The St. Johns River shipyard at Jacksonville, Florida, was established in 1942, being constructed by a local ship repair firm which combined with a New York firm of contractors to build this southernmost East Coast yard.
The plans for construction here closely followed those adopted by the Marinship yard, this being a layout known as a 'horizontal yard with a turning flow.' Its basis was that the transit of steel and components was parallel to the shoreline until it reached the head of the ways. Then it turned and flowed across the assembly platens down to the shipways. There was, in fact, no duplicated transit of materials - it was a straight flow, although not in a straight line. This form of yard layout
was generally used when inland expansion was not practicable and growth had to be spread along the shoreline.
In August 1942 the Maritime Commission offered rewards for suggested improvements to efficiency. All suitable suggestions were shared between the yards and by the end of 1944 the overall savings to the Commission amounted to some $45 million and thirty-one million man-hours. In this drive for reductions in cost, the St. Johns River yard ranked second in total savings.
As with most types of war material, the profits from wartime
shipbuilding, taking into account the fact that many contracts were not re-negotiable, were always the subject of criticism and shipbuilders were frequently singled out for attack because many of them operated plants owned by the government. At a Congress hearing of 'Investigations in Shipyard Profits' in 1946 it was reported that from a total investment of only $23 million by shipyard operators, profits had totalled $356 million. Also in these hearings one of the Kaiser companies was alleged to have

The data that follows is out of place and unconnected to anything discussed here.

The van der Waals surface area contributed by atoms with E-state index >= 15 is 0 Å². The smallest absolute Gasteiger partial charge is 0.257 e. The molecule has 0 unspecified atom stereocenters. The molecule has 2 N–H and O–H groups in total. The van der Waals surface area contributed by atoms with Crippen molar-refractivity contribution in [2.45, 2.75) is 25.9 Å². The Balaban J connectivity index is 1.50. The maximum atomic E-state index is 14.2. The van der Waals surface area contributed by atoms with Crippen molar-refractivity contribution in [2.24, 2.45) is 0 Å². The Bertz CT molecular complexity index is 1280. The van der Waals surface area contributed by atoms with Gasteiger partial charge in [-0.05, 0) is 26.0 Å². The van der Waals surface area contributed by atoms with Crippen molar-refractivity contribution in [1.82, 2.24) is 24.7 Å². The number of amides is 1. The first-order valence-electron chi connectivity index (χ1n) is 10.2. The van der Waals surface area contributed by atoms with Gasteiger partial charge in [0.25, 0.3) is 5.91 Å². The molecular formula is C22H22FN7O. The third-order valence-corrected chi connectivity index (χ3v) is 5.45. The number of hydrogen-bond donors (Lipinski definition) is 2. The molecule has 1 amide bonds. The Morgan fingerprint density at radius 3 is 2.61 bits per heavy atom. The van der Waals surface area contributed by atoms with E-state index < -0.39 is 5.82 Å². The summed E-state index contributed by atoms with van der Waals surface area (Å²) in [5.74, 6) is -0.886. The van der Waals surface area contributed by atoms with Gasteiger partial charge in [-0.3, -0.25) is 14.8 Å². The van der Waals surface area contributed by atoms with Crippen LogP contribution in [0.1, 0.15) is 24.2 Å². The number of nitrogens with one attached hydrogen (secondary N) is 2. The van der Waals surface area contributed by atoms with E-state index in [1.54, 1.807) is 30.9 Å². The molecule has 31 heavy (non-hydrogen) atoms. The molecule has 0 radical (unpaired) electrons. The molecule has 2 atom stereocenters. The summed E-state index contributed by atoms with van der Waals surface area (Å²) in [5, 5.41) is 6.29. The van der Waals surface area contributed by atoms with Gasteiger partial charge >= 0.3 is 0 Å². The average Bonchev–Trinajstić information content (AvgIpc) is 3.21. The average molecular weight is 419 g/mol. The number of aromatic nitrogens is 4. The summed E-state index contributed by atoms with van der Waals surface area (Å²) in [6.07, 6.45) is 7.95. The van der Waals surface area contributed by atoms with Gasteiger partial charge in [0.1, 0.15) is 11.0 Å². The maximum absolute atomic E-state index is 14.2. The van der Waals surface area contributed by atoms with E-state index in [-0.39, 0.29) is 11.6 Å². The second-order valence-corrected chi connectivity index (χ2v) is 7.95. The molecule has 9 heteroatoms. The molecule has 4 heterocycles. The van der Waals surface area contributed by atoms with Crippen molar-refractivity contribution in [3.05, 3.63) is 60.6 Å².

made a profit of 11,600 per cent; Bethlehem Fairfield was charged with a profit of a mere 1,200 per cent. In the extreme case, the private interests in the St. Johns River company supposedly made 50,000 per cent on an investment of only $400. However, all these figures were strongly contested by the builders, whose sound basis of argument was that they had backed their efforts with all their resources and that putting their specialized know-how into the new companies was sufficient
justification for profits.
Liberty ship output: 82 vessels, at an average cost of $2,100,000 each.
|USMC Numbers||Yard Numbers|
| 1193-1222 || 1-30|
| 2467-2518 || 31-82|
World War II Construction Records of St Johns River Shipbuilding Company